Many dentists want a practice valuation when they’re about to start the process to sell their practice or for another reason relating to a pending practice transition. There is a benefit of conducting this valuation early on though and doing a deep dive into the financials and the details of the practice. Some dentists will procure a practice valuation years in advance to help with their transition planning. This can also give them an objective view of their performance so they can work to improve upon it before presenting their valuation to potential buyers.
The elements of a practice valuation
Practice transition consultants use a wide range of financial and practice data. This may be performed 5-10 years before a transition event, especially if the dentist is targeting a particular sale price. If the doctor isn’t satisfied with their value, the transition consultant can look at things through a different lens and help advise the practice owner on ways to boost the bottom line.
Typically, the first step in a valuation is a discovery call with the dentist, followed by an onsite meeting to gather practice data and financials and to evaluate the facility. Evaluating a practice involves looking at elements such as the cash flow and a comprehensive practice profile. Sometimes the data collection and office visits may be conducted confidentially by the practice owner because they may not want the staff to know early on that they’re considering selling their practice.
Practice transition steps
There are many moving parts when it comes to selling a practice, and having a transition consultant can help with navigating these complexities. A practice transition consultant is often engaged to connect with potential buyers and initiate conversations. This starts with getting a nondisclosure ( confidentiality) agreement signed by the potential buyer to make sure they safeguard the confidential nature of the transaction and everything that is discussed. Once the nondisclosure agreement is signed, the consultant shares additional details, such as where the practice is located and other information to help determine if there is a fit for a potential buyer.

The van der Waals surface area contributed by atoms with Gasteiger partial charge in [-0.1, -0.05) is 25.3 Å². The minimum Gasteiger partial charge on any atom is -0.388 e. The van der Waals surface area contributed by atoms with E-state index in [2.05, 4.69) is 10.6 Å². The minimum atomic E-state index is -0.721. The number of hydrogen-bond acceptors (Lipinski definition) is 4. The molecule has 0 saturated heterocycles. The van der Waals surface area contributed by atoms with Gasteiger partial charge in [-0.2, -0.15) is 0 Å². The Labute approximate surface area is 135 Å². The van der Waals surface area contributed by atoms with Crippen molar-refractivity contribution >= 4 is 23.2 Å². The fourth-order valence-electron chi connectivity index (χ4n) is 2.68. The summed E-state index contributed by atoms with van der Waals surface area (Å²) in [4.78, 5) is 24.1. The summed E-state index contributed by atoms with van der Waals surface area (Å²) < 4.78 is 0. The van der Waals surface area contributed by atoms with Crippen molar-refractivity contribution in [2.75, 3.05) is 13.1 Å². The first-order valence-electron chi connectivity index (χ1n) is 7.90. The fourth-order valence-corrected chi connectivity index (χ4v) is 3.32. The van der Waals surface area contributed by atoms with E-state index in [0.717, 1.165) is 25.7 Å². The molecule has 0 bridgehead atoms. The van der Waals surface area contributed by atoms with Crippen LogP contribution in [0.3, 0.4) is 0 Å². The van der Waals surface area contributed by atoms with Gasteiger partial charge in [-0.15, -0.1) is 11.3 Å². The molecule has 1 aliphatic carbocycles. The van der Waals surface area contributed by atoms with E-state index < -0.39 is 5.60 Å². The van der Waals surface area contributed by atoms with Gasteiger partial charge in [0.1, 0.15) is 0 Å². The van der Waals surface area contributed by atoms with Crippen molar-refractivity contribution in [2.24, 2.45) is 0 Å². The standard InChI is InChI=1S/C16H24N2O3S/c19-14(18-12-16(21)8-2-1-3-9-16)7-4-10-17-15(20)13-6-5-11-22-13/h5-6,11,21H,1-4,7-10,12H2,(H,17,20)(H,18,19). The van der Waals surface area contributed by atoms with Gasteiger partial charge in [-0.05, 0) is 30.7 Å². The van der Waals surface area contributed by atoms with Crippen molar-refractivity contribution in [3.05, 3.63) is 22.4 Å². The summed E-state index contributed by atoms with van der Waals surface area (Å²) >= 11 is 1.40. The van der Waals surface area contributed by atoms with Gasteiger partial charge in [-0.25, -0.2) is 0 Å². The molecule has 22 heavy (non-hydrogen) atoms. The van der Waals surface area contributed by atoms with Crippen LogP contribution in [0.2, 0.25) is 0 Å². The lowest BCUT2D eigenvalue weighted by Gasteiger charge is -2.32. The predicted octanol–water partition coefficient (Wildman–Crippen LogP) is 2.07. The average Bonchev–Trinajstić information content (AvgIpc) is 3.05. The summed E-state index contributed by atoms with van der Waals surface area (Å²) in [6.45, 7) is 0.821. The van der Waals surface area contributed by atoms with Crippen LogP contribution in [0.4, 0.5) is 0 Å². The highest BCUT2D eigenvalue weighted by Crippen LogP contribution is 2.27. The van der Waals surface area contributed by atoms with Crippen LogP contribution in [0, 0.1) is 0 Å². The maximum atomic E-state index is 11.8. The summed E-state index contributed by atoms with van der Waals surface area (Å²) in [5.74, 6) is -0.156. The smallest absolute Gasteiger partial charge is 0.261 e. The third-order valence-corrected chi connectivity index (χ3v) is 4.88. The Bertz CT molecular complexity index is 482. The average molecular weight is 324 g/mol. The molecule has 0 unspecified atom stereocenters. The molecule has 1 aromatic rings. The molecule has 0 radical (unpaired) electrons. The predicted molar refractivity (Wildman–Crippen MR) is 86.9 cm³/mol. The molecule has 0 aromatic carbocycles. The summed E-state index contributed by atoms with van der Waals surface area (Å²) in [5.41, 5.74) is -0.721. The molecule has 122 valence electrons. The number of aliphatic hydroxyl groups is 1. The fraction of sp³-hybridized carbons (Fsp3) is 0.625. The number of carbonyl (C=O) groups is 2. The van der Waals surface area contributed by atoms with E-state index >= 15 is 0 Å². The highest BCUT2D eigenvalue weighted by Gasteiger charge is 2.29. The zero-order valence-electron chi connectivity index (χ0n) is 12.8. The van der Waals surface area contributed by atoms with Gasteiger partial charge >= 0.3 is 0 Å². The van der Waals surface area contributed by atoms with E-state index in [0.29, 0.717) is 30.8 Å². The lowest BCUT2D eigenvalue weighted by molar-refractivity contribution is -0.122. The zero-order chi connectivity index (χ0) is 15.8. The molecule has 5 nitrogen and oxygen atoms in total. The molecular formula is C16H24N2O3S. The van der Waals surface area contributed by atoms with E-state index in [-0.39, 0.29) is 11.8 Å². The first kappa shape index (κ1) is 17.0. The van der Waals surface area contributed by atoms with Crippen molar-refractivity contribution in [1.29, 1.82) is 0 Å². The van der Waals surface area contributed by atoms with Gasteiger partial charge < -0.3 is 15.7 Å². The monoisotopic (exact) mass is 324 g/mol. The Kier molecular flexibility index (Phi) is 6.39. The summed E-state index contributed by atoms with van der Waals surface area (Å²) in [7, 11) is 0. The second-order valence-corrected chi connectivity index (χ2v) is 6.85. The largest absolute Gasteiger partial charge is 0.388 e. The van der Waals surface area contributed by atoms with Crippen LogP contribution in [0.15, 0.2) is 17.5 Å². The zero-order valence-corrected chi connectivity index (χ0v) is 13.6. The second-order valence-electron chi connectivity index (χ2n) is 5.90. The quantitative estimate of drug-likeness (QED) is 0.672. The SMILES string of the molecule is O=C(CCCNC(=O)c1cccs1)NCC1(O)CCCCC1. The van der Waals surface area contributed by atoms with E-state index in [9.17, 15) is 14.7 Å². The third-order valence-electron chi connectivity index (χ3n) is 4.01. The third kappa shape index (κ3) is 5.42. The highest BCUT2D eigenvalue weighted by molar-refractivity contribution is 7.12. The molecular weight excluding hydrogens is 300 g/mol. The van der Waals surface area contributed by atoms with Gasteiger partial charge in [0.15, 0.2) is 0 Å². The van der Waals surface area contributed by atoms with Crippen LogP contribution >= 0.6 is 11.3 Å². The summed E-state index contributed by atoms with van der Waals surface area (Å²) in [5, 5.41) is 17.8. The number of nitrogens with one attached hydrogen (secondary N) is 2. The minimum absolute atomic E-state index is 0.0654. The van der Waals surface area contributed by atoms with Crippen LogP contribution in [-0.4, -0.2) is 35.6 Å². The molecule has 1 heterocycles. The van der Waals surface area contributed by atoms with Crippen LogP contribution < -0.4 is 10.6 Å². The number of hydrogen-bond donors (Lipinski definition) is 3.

During the process, the consultant vets the buyer to understand their background, goals, production capabilities, and what they’re looking for in a practice. Consultants with a lending background will also know what banks are typically looking for in a buyer and will gather that information. If the buyer has a strong interest and seems like a good fit on paper, the consultant will introduce them to the seller at that point. Having the selling dentist provide a tour of the practice is an important next step. They know all the nuances of the business and are typically proud to share what makes their practice stand out. They’ll also want to make sure that the buyer seems like the right person who will continue their legacy the way they want.
After this meeting, if the buyer moves forward, they’ll sign a letter of intent. From there, the consultant typically makes recommendations for a dental CPA or attorney who can represent the buyer if they have not already retained representation. The consultant can also introduce the buyer to lenders who specialize in dental practice transitions as well as provide overall management of the pending sale. A large part of this involves the vast amount of information needed from lenders, who will evaluate data such as monthly production collection reports as well as any information about how well the practice has rebounded since the practice reopened after the pandemic.
Supporting the buyer and seller
One added value of having a transition consultant involved in the process is their role in keeping both parties on track. This may include providing exhibits, preparing a patient announcement letter from the seller., and helping buyers understand the steps such as setting up credit card and insurance processing as well as payroll services.
Adding an associate
One popular transition choice among dental practice owners is to hire an associate who will eventually buy into the practice as a partner. This can be a good option if there are enough patients to support two dentists. If the patient base is insufficient to support two doctors, then the practice owner may consider reducing their clinical schedule to give the new doctor adequate patients to be productive. If a partnership is eventually it’s paramount to have properly designed partnership agreements citing all the financial and operational terms of the arrangement.
While going through the valuation process, dentists should also document all their important business information in one place and put this in a safe. This way in case of an emergency where they can no longer practice, their family members or partners have the information they need to quickly prepare a valuation if needed. Delays can cause a devaluation of the practice because the longer a practice lacks a producing dentist. The more the practice value will go down as patients go elsewhere.
Transitions can take many forms. While previous generations of dentists would practice in one community and then retire, it’s become more common to see dentists have multiple transitions. They might consolidate or sell their second practice or choose to relocate to another state for personal reasons. Regardless of the plan, it’s prudent to get a practice valuation done several years before selling the practice. This sets the stage for a successful transition.